Food for life: nourishing those who need it most
Did you know that, according to the World Food Programme, hunger kills more people annually than AIDS, malaria and tuberculosis combined? Food is one of the most basic and sustaining life sources, and yet so many in the world go without it.
The facts of hunger *
- Approximately 805 million people worldwide, most of them in the developing world, do not have enough to eat
- 1 in 4 children in the world are physically and/or cognitively underdeveloped due to malnutrition
- Nearly half (45%) of deaths of children under 5 are caused by poor nutrition
- And yet, there is ample food in the world to ensure every person is healthy
So, why are so many people without food?
A variety of different factors can contribute to this, including:
- Remote location/lack of trade
- Climate and weather
- Natural disaster
- Health emergencies
How is Plan helping fight hunger?
Plan has helped thousands of people in developing countries secure the nutrition and energy they need to take on life. We provide the skills and resources to combat hunger as part of both our emergency relief response efforts and our ongoing, preventative program work. Here are just a few examples of how we’ve taken action to promote food security for children and families around the world.
Food relief programs:
Kathina, 4, and her family live in Kenya, where a drought caused them to lose all their cattle. They had only enough for 1 basic meal a day.
Plan-aided communities affected by the drought through a food distribution program. Here, children received a full cup of corn.
In South Sudan…
A dry spell in South Sudan has limited food supplies and trade – reducing family income and increasing market prices. Eleven people shared this plate of pumpkin leaves and boiled sorghum flower as their only meal of the day.
James, 13 (pictured with food at right), received additional meals at school thanks to Plan and community volunteers. Beyond helping with malnutrition, the program has increased school enrolment and attendance.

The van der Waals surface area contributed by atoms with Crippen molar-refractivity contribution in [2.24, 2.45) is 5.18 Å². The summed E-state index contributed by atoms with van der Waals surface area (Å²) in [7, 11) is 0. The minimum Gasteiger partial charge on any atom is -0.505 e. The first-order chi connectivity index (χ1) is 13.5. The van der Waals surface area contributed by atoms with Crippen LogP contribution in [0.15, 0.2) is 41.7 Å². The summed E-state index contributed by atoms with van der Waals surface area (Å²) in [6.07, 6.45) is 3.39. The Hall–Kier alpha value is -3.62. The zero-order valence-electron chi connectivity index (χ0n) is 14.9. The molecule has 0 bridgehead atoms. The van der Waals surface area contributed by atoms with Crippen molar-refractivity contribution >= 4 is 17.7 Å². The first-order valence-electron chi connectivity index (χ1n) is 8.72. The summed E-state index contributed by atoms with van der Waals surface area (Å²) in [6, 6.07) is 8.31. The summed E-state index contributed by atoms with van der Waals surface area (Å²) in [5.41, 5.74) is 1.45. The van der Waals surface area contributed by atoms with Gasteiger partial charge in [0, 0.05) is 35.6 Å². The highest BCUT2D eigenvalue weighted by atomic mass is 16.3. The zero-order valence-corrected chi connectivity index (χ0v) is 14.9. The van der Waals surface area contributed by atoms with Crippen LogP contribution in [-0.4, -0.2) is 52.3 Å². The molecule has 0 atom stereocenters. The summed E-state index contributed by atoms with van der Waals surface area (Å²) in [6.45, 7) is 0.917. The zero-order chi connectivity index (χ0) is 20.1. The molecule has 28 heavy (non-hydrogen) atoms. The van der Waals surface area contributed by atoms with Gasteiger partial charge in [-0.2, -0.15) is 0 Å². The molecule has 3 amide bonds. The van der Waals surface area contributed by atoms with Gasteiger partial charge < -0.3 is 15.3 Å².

In Niger, A shortage of rainfall, along with the effects of pests like locusts, caused millet crops, such as this one, to fail, eliminating vital food sources for villagers and animals and putting many lives at risk.
School-feeding programs and cereal banks – where millet is abundantly available for a minimal cost – helped relieve hunger caused by chronic food shortage across Niger.
A drought in rural Ethiopia rippled out to affect families in urban areas as well, leaving thousands at risk.
Plan fed 300 malnourished children and 50 breastfeeding mothers to improve their health and nutrition. “Since we started using the supplementary feeding centre my baby and I are becoming stronger and healthier,” said one woman.
Proactive food training:
The lack of rain in Guatemala causes recurrent droughts, which impact food production. These students learned about gardening to help improve, adapt and protect future agricultural development.
A Guatemalan woman used information she learned through a nutritional security program to create an informative diagram and instruct her family on how to maintain a healthy, balanced diet.
In Timor-Leste and Bolivia…
These students learned how to cook thanks to a youth training program. The program supported business and life skills to help youth sustain themselves economically and nutritionally.
Plan provided nutrition sessions in Bolivia, educating parents on various foods to integrate into their children’s diets. This guidance can help prevent malnutrition and improve health.
You can help too!
Help fill hungry stomachs today by purchasing a food basket through Plan Canada’s Gifts of Hope program. Filled with staples like beans, cooking oil, fortified cereal blends and sugar, these baskets will nourish families in need today, and provide hope for the future.
*Source: World Food Programme